WASHINGTON — To shore up weakening international support for a Western intervention in Syria, Turkey said that most if not all leaders at the G20 summit see the need for an intervention.
Reuters reported that Tayyip Erdogan, the Turkish Prime Minister, said that a small coalition could be formed outside of United Nations authority to intervene in the two-year-old Syrian civil war.
Turkey was one of the first countries to indicate it will intervene in the Syrian civil war against the Syrian government Bashar al-Assad. Turkey sent aid workers, who were trained in chemical weapons analysis and treatment, to the Turkey-Syria border.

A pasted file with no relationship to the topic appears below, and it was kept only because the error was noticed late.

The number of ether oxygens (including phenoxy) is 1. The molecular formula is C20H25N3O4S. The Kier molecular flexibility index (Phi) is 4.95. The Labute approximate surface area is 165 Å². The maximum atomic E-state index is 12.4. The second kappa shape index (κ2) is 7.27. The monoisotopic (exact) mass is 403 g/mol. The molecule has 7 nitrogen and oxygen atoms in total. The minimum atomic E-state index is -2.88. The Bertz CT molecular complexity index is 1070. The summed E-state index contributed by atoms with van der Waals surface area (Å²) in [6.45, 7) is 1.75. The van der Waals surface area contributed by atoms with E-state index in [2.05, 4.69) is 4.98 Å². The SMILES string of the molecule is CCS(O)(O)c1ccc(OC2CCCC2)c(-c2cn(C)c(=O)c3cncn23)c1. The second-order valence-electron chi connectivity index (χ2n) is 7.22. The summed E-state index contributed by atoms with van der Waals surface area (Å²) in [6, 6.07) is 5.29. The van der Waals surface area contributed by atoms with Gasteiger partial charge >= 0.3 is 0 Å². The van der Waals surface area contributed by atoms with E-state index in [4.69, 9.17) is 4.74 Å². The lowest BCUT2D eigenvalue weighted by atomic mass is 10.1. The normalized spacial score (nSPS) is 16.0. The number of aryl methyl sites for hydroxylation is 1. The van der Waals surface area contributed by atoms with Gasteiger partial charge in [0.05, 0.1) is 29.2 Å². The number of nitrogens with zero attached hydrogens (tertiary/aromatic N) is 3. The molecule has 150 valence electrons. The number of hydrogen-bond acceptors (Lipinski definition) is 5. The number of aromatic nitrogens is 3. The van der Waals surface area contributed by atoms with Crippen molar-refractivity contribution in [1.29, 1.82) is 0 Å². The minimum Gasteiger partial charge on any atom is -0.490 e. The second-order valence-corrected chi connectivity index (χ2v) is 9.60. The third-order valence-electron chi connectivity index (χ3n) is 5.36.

Assad supposedly used chemical weapons on rebel forces and civilians, which got the West up in an uproar. Russia, China and Iran (including its subsidiary terrorist group in Lebanon, Hezbollah), have voiced support for Assad after the allegations were made public and urged with caution to await results from a United Nations chemical weapons investigation team in Syria.
A small coalition is a far cry from previous U.S. President George W. Bush’s “coalition of the willing”, which it looks like current U.S. President Barack Obama will not even match. He initially came out in support of U.S. intervention, but waffled then backtracked when the British parliament voted down British support in a vote and U.S. polls said Americans wanted Congress’ approval.
France had also said it would support and participate in an intervention in Syria, but has since reconsidered the decision.